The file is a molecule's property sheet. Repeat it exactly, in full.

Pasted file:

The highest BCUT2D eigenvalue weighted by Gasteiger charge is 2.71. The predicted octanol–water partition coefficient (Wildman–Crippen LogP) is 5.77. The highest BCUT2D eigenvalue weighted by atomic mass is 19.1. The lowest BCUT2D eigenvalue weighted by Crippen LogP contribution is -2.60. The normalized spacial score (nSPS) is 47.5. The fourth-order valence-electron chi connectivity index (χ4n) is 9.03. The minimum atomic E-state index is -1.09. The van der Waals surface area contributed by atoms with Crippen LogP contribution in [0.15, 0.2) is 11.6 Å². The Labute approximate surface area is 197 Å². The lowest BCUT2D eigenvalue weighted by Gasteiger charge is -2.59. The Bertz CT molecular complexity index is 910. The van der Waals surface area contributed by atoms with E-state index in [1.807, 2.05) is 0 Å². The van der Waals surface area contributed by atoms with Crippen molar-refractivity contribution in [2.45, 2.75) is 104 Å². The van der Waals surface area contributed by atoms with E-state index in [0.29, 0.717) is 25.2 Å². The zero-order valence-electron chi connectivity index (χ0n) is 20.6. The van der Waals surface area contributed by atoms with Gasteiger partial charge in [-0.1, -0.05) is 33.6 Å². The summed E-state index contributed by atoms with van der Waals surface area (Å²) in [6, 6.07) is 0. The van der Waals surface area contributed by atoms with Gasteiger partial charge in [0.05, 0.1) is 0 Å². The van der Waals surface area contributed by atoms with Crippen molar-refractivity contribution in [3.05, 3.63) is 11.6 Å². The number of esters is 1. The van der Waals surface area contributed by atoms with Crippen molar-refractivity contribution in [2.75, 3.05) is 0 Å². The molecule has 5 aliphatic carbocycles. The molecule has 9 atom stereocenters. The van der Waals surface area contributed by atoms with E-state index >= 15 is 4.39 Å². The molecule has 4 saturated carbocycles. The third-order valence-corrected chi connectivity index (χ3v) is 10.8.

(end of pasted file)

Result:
The highest BCUT2D eigenvalue weighted by Gasteiger charge is 2.71. The predicted octanol–water partition coefficient (Wildman–Crippen LogP) is 5.77. The highest BCUT2D eigenvalue weighted by atomic mass is 19.1. The lowest BCUT2D eigenvalue weighted by Crippen LogP contribution is -2.60. The normalized spacial score (nSPS) is 47.5. The fourth-order valence-electron chi connectivity index (χ4n) is 9.03. The minimum atomic E-state index is -1.09. The van der Waals surface area contributed by atoms with Crippen LogP contribution in [0.15, 0.2) is 11.6 Å². The Labute approximate surface area is 197 Å². The lowest BCUT2D eigenvalue weighted by Gasteiger charge is -2.59. The Bertz CT molecular complexity index is 910. The van der Waals surface area contributed by atoms with E-state index in [1.807, 2.05) is 0 Å². The van der Waals surface area contributed by atoms with Crippen molar-refractivity contribution in [2.45, 2.75) is 104 Å². The van der Waals surface area contributed by atoms with E-state index in [0.29, 0.717) is 25.2 Å². The zero-order valence-electron chi connectivity index (χ0n) is 20.6. The van der Waals surface area contributed by atoms with Gasteiger partial charge in [-0.1, -0.05) is 33.6 Å². The summed E-state index contributed by atoms with van der Waals surface area (Å²) in [6, 6.07) is 0. The van der Waals surface area contributed by atoms with Gasteiger partial charge in [0.05, 0.1) is 0 Å². The van der Waals surface area contributed by atoms with Crippen molar-refractivity contribution in [3.05, 3.63) is 11.6 Å². The number of esters is 1. The van der Waals surface area contributed by atoms with Crippen molar-refractivity contribution in [2.75, 3.05) is 0 Å². The molecule has 5 aliphatic carbocycles. The molecule has 9 atom stereocenters. The van der Waals surface area contributed by atoms with E-state index >= 15 is 4.39 Å². The molecule has 4 saturated carbocycles. The third-order valence-corrected chi connectivity index (χ3v) is 10.8.